It seemed to be the consensus of most people I talked to that Hanoi would be completely devoid of life during Tết, the lunar new year. This year the Tết holiday was officially from the 23rd of January till the 26th, but for the preceding week Hanoi seemed to be slowly emptying out. Traffic was busy at odd times of the day, and the bus stations looked like riotous affairs. It seemed as though those who thought the city would depopulate were correct; my friends and I even had thoughts of shooting a short zombie film.
I was surprised then to see cabs still on the street and neighborhood shops still open. Granted quite a few restaurants and shops did close, but even the market had a few people selling greens. It was a quieter and simpler Hanoi, but not quite the scene for a zombie film. The night of the turning of the year there were fireworks over Hoan Kiem lake. A small group of us gathered at a bar before going out to see them and were amazed at the number of Vietnamese who came for the event.
Getting to the bar was quite difficult work and we were lucky to find a place to sit when we got inside. Who were these people and why didn’t they go back to their hometowns for Tết? Were these the true Hanoians who were from nowhere but Hanoi? Were these people coming from the countryside for the event? Was this simply the leftovers of Hanoi gathered in the same spot?
Properly oiled up from our drinks we faced the crowd gathered on the street and fought our way for a spot with a good view of the lake. I’d never seen fireworks in Vietnam before and was curious what it would be like. I’ve seen some pretty impressive displays over the years in the U.S., Korea, and Japan. I wouldn’t dream of taking away the award of best fireworks I’ve seen from Japan (seen in Kumagaya, outside of Tokyo), but they were pretty good. I sensed national pride welling up in all the oohs and ahs of those around me as the lights exploded above the Ngoc Son Temple in the middle of the lake. It was picturesque; a postcard scene, and definitely, with the figures of Saturn and smiley faces, better than I’d expected.
After the fireworks there was nary a cab to be found and we joined the herds of people slowly and tiredly walking the long way home; this was Hanoi up after its usual bedtime. The sidewalks were full of people burning offerings for dead relatives and holding up what looked like large palms. Due to the heavy smoke, it was even hard to breath at times. What with people in Hanoi walking home (they never walk), fires on the sidewalk, smoke filled streets, and shuttered buildings all around us, the walk home did become a bit zombie-like I suppose.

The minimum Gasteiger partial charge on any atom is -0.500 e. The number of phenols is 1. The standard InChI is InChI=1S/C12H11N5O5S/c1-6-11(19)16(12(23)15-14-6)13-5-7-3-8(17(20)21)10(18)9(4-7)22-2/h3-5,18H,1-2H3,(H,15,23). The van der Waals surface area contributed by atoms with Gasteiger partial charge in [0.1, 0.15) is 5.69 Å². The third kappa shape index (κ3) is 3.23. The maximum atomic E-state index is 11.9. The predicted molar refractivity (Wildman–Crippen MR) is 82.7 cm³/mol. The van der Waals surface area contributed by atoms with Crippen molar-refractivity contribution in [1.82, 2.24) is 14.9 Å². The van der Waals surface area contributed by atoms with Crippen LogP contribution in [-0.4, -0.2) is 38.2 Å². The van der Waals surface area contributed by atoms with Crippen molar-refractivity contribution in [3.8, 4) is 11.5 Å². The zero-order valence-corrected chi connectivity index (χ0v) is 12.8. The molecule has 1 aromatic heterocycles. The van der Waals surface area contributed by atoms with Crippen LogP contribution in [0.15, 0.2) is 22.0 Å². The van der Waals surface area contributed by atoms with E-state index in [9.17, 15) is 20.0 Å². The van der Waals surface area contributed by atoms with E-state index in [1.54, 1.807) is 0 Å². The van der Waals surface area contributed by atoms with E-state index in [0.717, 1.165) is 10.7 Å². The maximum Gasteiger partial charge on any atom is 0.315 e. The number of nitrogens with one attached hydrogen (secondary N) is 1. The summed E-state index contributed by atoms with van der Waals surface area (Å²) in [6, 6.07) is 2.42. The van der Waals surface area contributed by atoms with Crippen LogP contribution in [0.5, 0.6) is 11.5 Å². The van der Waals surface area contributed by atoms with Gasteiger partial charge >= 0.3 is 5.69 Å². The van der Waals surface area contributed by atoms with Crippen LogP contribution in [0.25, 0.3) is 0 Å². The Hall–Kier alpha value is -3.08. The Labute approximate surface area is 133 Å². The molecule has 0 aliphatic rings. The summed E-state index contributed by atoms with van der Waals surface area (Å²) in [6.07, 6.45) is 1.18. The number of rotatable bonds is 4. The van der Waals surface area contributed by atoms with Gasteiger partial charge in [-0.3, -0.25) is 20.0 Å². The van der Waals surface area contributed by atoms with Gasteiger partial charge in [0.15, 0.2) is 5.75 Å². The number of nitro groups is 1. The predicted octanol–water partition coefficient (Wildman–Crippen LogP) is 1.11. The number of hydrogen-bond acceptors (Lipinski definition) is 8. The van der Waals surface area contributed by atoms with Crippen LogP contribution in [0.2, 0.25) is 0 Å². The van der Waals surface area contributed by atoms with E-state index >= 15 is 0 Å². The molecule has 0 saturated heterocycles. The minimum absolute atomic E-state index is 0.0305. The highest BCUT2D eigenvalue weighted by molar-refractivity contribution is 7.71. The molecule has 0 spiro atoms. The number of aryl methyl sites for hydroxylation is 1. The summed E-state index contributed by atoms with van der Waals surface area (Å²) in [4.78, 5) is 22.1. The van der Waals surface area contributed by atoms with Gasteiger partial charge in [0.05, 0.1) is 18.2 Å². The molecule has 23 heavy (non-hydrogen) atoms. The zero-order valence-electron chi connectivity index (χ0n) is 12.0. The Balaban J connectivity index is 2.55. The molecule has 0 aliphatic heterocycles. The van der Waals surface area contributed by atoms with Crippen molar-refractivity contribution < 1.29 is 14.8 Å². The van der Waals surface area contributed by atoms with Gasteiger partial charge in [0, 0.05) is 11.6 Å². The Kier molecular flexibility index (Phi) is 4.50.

The most difficult part as a new Hanoian during Tết is trying to get your head around the gift giving. Gift baskets of assorted sizes with Tết goodies can be found for sale just about everywhere. They include things like candied coconut, lemons, pineapple, and sugar coated nuts. Generally though, cash is the accepted gift of the holiday. As I understand it, one is meant to give crisp new bank notes in ornate red envelopes. The hard part is choosing what the appropriate amount of money to give is and who you’re supposed to gift it to. I tried to err on the overgenerous side giving an envelope to even my regular coffee lady. She does, after all, let me change from my cycling clothes in her back room.
During one of the days of Tết I was lucky enough to be invited over to my landlord’s house for a home cooked meal. It was funny, I’d expected a room full of distant relatives and friends sitting on mats on the floor around a low table. I was so nervous about it I was even trying to practice some useful phrases and simple bits of conversation I could contribute. The reality was that there were only seven of us including my wife and I. We had a small feast of spring rolls, steamed and fried chicken, stir fried prawns and veggies, pork and bamboo shoot soup, fresh sausages (Nem Chua), and all of this was washed down with some lovely rice liquor. Upon the man of the house’s insistence we got a bit tipsy with the latter.
So for a week or so Hanoi was a little less populated, the people a bit friendlier, and the food a little sweeter. It was sort of sad to walk in the alleyways for the week immediately after Tết: scores of wilted flowers, empty envelopes and baskets, and a variety of liquor bottles in trash piles; evidence of good times had. It’s the only long national holiday in Vietnam and the effect could be seen on the faces of people on the street this past week; relaxed and well fed but longing for just a few more days. Maybe it was just me.
-another installment of Nate's Notions written in Hanoi, Vietnam
Location:Dốc Hữu Tiệp,Hanoi,Vietnam